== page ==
Southern Thailand’s Hat Yai railway targeted again

Train services between Hat Yai and Khlong Ngae in southern Thailand‘s Songkhla province were temporarily suspended again yesterday when officials discovered that several parts of the railway track had been removed by suspected insurgents.

Services on the railway, which connects Hat Yai in southern Thailand to Padang Besar in Malaysia, resumed on New Year’s Day after the track was repaired following two bombings that killed three maintenance workers and injured four more people last month.

Officials found that 325 plate screws on the railway track were missing as well as five sleeper plates in Khlong Ngae village, Sadao district.

Security officials suspect that the same insurgents who bombed the track last month attempted to sabotage the track again in an attempt to cause injuries and deaths.

Trains between Hat Yai and Klong Ngae were suspended and resumed in the afternoon once the tracks had been repaired.

On December 3, freight train 707 travelling from Hat Yai to Padang Besar derailed and overturned in the Tha Pho subdistrict, Sadao district, after a bomb detonated on the tracks. The train’s four members of staff were not hurt but the train and tracks were heavily damaged.

Three days later, on December 6, three maintenance workers were killed and four were injured by another bomb blast while they were repairing the tracks from the first bombing.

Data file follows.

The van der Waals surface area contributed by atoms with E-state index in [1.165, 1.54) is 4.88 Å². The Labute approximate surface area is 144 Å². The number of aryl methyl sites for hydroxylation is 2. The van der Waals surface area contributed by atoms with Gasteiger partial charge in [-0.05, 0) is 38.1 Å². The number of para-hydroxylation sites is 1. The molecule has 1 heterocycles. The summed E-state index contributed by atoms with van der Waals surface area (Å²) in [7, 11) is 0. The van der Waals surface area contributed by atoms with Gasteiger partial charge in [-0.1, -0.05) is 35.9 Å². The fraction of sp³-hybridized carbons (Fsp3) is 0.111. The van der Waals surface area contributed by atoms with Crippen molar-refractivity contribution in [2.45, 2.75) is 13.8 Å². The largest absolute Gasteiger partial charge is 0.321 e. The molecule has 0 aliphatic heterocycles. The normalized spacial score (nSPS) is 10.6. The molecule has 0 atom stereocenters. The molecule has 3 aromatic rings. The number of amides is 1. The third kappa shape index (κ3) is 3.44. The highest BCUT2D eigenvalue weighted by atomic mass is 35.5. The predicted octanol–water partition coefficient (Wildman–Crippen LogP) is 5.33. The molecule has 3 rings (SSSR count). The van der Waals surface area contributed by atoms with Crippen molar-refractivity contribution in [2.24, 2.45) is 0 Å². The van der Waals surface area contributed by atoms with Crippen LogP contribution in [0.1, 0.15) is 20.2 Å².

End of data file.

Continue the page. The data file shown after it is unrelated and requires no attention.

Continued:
Repairs on the track were completed by the new year. The State Railway of Thailand (SRT) resumed services on Sunday and deployed soldiers, Explosive Ordnance Disposal (EOD) officers, and police to keep an eye out for suspicious activity.

Just days later, the track – which offers the only train service connecting Thailand and Malaysia – has been targeted again.

Malaysia was Thailand’s top tourism market this year. Many Malaysian tourists enter Thailand via the land border on the shuttle train. Repeated attacks on the railway will be detrimental to Malaysian tourism in southern Thailand, which is vital to both the local and national economies.

South Thailand News

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Leah is a translator and news writer for the Thaiger. Leah studied East Asian Religions and Thai Studies at the University of Leeds and Chiang Mai University. Leah covers crime, politics, environment, human rights, entertainment, travel and culture in Thailand and southeast Asia.